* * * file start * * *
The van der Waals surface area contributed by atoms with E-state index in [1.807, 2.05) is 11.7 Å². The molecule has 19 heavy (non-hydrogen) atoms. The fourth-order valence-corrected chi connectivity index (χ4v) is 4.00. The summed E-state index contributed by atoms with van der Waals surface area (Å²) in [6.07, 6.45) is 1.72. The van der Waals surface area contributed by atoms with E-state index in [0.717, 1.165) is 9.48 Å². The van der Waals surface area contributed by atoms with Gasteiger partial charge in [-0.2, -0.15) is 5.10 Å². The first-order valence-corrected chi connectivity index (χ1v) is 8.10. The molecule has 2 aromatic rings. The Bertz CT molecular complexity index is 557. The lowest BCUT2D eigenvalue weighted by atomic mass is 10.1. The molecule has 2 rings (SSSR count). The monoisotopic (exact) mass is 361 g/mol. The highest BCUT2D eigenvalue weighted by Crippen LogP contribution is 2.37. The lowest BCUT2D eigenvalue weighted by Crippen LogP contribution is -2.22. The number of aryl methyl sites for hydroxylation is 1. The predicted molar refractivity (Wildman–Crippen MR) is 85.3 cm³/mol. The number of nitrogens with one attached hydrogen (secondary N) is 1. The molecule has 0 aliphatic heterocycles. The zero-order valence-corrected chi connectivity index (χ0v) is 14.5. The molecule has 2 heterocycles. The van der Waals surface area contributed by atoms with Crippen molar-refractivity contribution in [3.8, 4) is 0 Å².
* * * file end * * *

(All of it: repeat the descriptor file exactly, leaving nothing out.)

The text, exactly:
The van der Waals surface area contributed by atoms with E-state index in [1.807, 2.05) is 11.7 Å². The molecule has 19 heavy (non-hydrogen) atoms. The fourth-order valence-corrected chi connectivity index (χ4v) is 4.00. The summed E-state index contributed by atoms with van der Waals surface area (Å²) in [6.07, 6.45) is 1.72. The van der Waals surface area contributed by atoms with E-state index in [0.717, 1.165) is 9.48 Å². The van der Waals surface area contributed by atoms with Gasteiger partial charge in [-0.2, -0.15) is 5.10 Å². The first-order valence-corrected chi connectivity index (χ1v) is 8.10. The molecule has 2 aromatic rings. The Bertz CT molecular complexity index is 557. The lowest BCUT2D eigenvalue weighted by atomic mass is 10.1. The molecule has 2 rings (SSSR count). The monoisotopic (exact) mass is 361 g/mol. The highest BCUT2D eigenvalue weighted by Crippen LogP contribution is 2.37. The lowest BCUT2D eigenvalue weighted by Crippen LogP contribution is -2.22. The number of aryl methyl sites for hydroxylation is 1. The predicted molar refractivity (Wildman–Crippen MR) is 85.3 cm³/mol. The number of nitrogens with one attached hydrogen (secondary N) is 1. The molecule has 0 aliphatic heterocycles. The zero-order valence-corrected chi connectivity index (χ0v) is 14.5. The molecule has 2 heterocycles. The van der Waals surface area contributed by atoms with Crippen molar-refractivity contribution in [3.8, 4) is 0 Å².